NEW YORK -- After the first two rounds of Major League Baseball’s Draft, the spotlight dims and the pace quickens. Teams have just 60 seconds between picks. Things can change in one-minute intervals. Decisions must come rapidly.
The day had barely just begun Tuesday when the Mets found themselves on the clock in the third round, ready to make the 89th overall pick, staring at the top of their Draft board. One name popped out: Matthew Allan, a right-handed pitcher from Seminole (Fla.) High School, whom many scouts figured would go in the first round. Stopping teams was Allan’s reported price tag: A request for $4 million, which is first-round money, and six times more than the slot value for the 89th pick. An offer short of that would likely send Allan to the University of Florida.
Quickly, Mets officials, including general manager Brodie Van Wagenen, made the proper calls, receiving assurances from Allan’s representatives that he would sign if drafted. Then they pulled the trigger on a player who vice president of amateur scouting Tommy Tanous called “one of the top right-handed high school pitchers in America today."
“This talent isn’t there in the third round very often,” Tanous said, adding that he was “very surprised” to see Allan fall to the Mets. “It was too good to pass up. It felt like you throw Matt Allen in with Brett Baty and Josh Wolf, and I can’t remember starting a Draft with the Mets, or any other team I’ve been with any better than that.”
Baty and Wolf were the Mets’ first- and second-round picks, a power-hitting third baseman and a high-ceiling pitcher. Allan clocked in above both of them on MLB Pipeline’s pre-Draft rankings, mostly due to his upper-90s fastball, power curveball and developing changeup. Allan recently changed the grip on the latter pitch from split-fingered to three-fingered, giving the Mets reason to believe he can turn it into another plus offering.
“There’s just a ton to like about Matt -- not only what he does on the field, but also off the field,” Tanous said. “He’s got a warrior work ethic. A very serious student of the game. Somebody that’s only going to get better. He just checks a lot of boxes in the pitching category.”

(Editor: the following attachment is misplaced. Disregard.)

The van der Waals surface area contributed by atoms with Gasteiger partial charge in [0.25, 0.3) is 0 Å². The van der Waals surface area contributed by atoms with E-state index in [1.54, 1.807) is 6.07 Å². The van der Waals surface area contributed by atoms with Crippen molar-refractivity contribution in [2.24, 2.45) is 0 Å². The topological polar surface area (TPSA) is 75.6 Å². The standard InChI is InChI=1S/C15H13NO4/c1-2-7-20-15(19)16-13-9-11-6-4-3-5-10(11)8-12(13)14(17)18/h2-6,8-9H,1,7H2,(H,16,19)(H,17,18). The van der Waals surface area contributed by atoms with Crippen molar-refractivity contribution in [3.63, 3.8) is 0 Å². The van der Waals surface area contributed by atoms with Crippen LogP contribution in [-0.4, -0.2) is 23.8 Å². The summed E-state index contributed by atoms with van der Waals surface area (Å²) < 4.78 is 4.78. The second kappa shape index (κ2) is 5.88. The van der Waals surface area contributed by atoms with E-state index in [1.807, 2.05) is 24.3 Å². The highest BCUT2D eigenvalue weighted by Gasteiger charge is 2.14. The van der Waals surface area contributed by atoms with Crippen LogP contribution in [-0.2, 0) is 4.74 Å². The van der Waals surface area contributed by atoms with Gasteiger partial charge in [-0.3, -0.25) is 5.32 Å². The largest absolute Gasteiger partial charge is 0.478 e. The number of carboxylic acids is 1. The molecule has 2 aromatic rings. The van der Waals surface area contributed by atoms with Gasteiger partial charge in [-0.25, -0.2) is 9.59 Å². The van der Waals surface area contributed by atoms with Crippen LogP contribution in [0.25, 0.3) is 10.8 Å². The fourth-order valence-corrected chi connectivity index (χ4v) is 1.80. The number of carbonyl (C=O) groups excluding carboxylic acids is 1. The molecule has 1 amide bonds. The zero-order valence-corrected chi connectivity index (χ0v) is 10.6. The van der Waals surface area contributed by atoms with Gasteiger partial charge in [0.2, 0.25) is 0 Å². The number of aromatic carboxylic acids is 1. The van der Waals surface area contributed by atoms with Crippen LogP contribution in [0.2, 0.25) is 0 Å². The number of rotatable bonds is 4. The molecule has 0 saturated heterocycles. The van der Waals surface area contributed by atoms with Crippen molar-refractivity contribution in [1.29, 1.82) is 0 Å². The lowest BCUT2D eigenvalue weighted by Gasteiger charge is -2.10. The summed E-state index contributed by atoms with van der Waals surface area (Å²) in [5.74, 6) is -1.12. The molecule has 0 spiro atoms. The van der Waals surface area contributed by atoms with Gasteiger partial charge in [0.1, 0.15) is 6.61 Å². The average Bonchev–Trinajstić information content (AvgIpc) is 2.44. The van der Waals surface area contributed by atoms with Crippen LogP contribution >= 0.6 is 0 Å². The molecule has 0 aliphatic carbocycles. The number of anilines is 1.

If any doubts remained that the Mets could sign Allan, they silenced them with some financial gymnastics the rest of the day. The Mets’ next seven picks were all four-year college seniors, who typically sign for less money than juniors or high schoolers because they don’t have the leverage in negotiation of heading back to college. Between those seven and Baty, who was projected to go lower in the first round than the Mets’ slot at No. 12 overall, the team feels it can save enough money to satisfy Allan’s demands.
“We fully expect Matthew to sign,” Tanous said. “Obviously, we had to make some allocations in our selections after that. We feel like we had a really, really good second day of the Draft. But yeah, we fully expect Matt to sign and to get out there this summer. We’re very confident that’s going to happen.”
The Mets entered this year’s Draft with a bonus pool of $8,224,600, which they must spread amongst their first 10 picks -- typically, but not always, in descending order. If they exceed that pool by up to five percent, they must pay a 75 percent tax on the overage. No team has ever outspent its bonus pool by more than 5 percent, and for good reason. Those that do are subject to the loss of a future Draft pick, with penalties growing only stiffer from there.
Given the rigid nature of Draft finances, the Mets found themselves scrambling Tuesday in their Draft room in Florida to make sure they could sign a player they loved. They could do so knowing that all picks in the first three rounds are protected. If Allan doesn’t sign, the Mets will receive a compensatory pick after next year’s third round.
“It’s very difficult. You’re in real time. You don’t have a lot of extra moments to be thinking about things,” Tanous said. “So yeah, there’s risk, but there’s also reward. And in the third round, we felt like it was a good time to take that chance.”